DENVER (AP) — Theater shooting defendant James Holmes sat quietly and rocked slightly back and forth in his chair on Tuesday just hours before the start of the arduous process of choosing a jury to decide whether he was sane when he opened fire in a packed Colorado movie theater.
Holmes was dressed in civilian clothes and with no visible restraints, though the judge had ordered him to be tethered to the floor in a way the public couldn’t see for the trial. His dark hair was neatly trimmed, and he had a medium-length curly beard and wore oval-shaped reddish glasses.
An unprecedented jury pool of 9,000 people has been summoned and will be winnowed to a handful in the weeks ahead to hear the death penalty trial that could last until October.
The scope of jury selection and the trial is a testament to the logistical hurdles of trying the rare case of a mass shooter who survives his own attack.
“The public is going to get an insight into the mind of a killer who says he doesn’t know right from wrong,” said Alan Tuerkheimer, a Chicago-based jury consultant. “It is really rare. It just doesn’t usually come to this.”
In the 2 1/2 years since the shooting, the case has sparked an emotionally charged debate, with Holmes’ parents begging for a plea deal that would save his life while many survivors and family members of victims have demanded that he be put to death.
Twelve people died and 70 were injured in the attack during a midnight showing of a new Batman movie. Holmes, 27, was arrested as he stripped off his combat gear in the parking lot of the Century 16 movie theater.
He later pleaded not guilty by reason of insanity to multiple counts of first-degree murder and attempted murder.
If jurors find him guilty, they must then decide whether to recommend the death penalty. If Holmes is found not guilty, he would be committed indefinitely to the state mental hospital.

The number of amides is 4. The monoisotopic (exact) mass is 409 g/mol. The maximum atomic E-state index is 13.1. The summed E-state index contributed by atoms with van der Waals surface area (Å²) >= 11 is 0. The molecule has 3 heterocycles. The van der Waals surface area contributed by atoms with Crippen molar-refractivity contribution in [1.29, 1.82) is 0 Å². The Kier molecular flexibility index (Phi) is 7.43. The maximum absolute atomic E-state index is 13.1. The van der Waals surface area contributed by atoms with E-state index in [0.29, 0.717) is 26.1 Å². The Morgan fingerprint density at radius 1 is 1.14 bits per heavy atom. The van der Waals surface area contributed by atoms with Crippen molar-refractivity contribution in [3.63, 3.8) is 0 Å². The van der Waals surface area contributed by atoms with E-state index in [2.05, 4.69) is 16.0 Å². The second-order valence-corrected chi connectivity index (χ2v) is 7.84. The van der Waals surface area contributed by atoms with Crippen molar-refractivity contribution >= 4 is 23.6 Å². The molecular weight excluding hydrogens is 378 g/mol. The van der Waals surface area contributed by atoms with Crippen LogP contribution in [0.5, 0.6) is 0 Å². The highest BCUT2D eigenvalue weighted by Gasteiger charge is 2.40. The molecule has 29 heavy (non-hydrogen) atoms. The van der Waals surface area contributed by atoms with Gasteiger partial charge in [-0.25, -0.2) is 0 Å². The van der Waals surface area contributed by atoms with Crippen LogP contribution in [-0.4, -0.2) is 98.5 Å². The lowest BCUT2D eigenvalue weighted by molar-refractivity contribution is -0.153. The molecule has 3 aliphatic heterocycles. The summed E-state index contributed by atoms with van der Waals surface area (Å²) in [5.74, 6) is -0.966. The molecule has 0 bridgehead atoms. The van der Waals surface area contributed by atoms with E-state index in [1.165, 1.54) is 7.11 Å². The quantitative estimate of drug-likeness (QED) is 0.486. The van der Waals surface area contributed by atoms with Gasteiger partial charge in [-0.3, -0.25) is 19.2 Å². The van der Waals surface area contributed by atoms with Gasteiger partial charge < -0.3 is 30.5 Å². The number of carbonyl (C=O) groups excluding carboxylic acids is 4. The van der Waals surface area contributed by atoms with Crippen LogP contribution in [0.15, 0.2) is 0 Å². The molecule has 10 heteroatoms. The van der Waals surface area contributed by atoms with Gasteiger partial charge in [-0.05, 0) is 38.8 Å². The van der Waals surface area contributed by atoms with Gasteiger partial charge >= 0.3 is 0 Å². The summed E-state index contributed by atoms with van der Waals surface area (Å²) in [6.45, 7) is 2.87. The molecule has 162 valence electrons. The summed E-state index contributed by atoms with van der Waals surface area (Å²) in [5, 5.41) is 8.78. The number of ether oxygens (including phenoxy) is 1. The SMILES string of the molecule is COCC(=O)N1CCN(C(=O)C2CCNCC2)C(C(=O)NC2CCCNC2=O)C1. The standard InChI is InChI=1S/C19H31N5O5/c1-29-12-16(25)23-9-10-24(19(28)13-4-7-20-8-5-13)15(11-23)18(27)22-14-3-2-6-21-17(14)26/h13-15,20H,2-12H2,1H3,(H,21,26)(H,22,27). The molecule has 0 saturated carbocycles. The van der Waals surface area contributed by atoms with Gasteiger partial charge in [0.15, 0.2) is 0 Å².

Defense attorneys acknowledge Holmes was the gunman in the July 20, 2012, attack but say he was in the grip of a psychotic episode at the time.
Under Colorado law, defendants are not legally liable for their acts if their minds are so “diseased” that they cannot distinguish right from wrong. Part of the reason the case has dragged on so long is the battle over whether that standard applies to Holmes.
Few details on those arguments have been made public. Prosecutors and defense attorneys remain under a long-running gag order, and court documents detailing the issue have stayed under seal.
Holmes’ sanity was evaluated by a state psychiatrist but the results were not made public. Prosecutors objected to the findings and persuaded a judge to order a second evaluation. Those results were contested by the defense.
Prosecutors previously rejected at least one proposed plea deal made by attorneys for Holmes, criticizing the lawyers for publicizing the offer and calling it a ploy meant to draw the public and the judge into what should be private plea negotiations.
Survivors of the attack and family members of victims have had a long time to get ready for a trial.
“We’ve all been to therapists and have talked to our families and have our support groups, so we’re prepared,” said Marcus Weaver, who was shot in the arm and whose friend, Rebecca Wingo, died in the attack. “It’s gonna be quite the journey.”
It could take until June to find the jurors and alternates who were not biased by the widespread news coverage of the shooting. Equally challenging will be finding jurors who were not personally affected by the attack.
Judge Carlos Samour called nearly nine times as many prospective jurors as were summoned in the ongoing Boston marathon bombing trial. That meant the county’s 600,000 residents had a nearly one-in-50 chance of being selected.
Among those summoned were 13 people who were either witnesses to the attack or have family members who work in the prosecutor’s office. They were quickly excused.
During the selection process, Holmes’ attorneys will focus on picking jurors who are morally opposed to capital punishment, even as prosecutors fight to ensure those on the panel are “death-penalty eligible,” meaning they would be open to executing Holmes.
“Because of the heinous nature of the crime and the number of victims, I can see people who would say, ‘In most instances I could not support the death penalty, and in this case, I can.'” said Joseph Rice, managing partner of the Jury Research Institute, a California-based trial consulting firm.
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